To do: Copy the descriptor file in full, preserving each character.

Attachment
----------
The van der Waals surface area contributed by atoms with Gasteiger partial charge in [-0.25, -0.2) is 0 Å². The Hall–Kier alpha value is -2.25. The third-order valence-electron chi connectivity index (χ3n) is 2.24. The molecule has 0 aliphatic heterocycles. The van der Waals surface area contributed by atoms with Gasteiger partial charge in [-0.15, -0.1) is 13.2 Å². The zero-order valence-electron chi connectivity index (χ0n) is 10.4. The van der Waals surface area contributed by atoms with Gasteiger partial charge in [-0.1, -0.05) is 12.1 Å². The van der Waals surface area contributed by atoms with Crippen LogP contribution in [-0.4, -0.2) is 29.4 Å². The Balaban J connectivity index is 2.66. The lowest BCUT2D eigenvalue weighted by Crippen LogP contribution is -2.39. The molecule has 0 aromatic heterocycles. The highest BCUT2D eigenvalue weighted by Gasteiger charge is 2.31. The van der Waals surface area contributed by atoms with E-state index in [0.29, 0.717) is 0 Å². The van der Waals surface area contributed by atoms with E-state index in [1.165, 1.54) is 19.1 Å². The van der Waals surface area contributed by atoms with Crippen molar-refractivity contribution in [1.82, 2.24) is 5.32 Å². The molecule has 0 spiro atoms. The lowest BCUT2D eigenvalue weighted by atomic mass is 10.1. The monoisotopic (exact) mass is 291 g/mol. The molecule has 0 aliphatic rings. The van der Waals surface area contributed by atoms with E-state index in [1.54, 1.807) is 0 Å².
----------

The van der Waals surface area contributed by atoms with Gasteiger partial charge in [-0.25, -0.2) is 0 Å². The Hall–Kier alpha value is -2.25. The third-order valence-electron chi connectivity index (χ3n) is 2.24. The molecule has 0 aliphatic heterocycles. The van der Waals surface area contributed by atoms with Gasteiger partial charge in [-0.15, -0.1) is 13.2 Å². The zero-order valence-electron chi connectivity index (χ0n) is 10.4. The van der Waals surface area contributed by atoms with Gasteiger partial charge in [-0.1, -0.05) is 12.1 Å². The van der Waals surface area contributed by atoms with Crippen LogP contribution in [-0.4, -0.2) is 29.4 Å². The Balaban J connectivity index is 2.66. The lowest BCUT2D eigenvalue weighted by Crippen LogP contribution is -2.39. The molecule has 0 aromatic heterocycles. The highest BCUT2D eigenvalue weighted by Gasteiger charge is 2.31. The van der Waals surface area contributed by atoms with E-state index in [0.29, 0.717) is 0 Å². The van der Waals surface area contributed by atoms with E-state index in [1.165, 1.54) is 19.1 Å². The van der Waals surface area contributed by atoms with Crippen molar-refractivity contribution in [1.82, 2.24) is 5.32 Å². The molecule has 0 spiro atoms. The lowest BCUT2D eigenvalue weighted by atomic mass is 10.1. The monoisotopic (exact) mass is 291 g/mol. The molecule has 0 aliphatic rings. The van der Waals surface area contributed by atoms with E-state index in [1.54, 1.807) is 0 Å².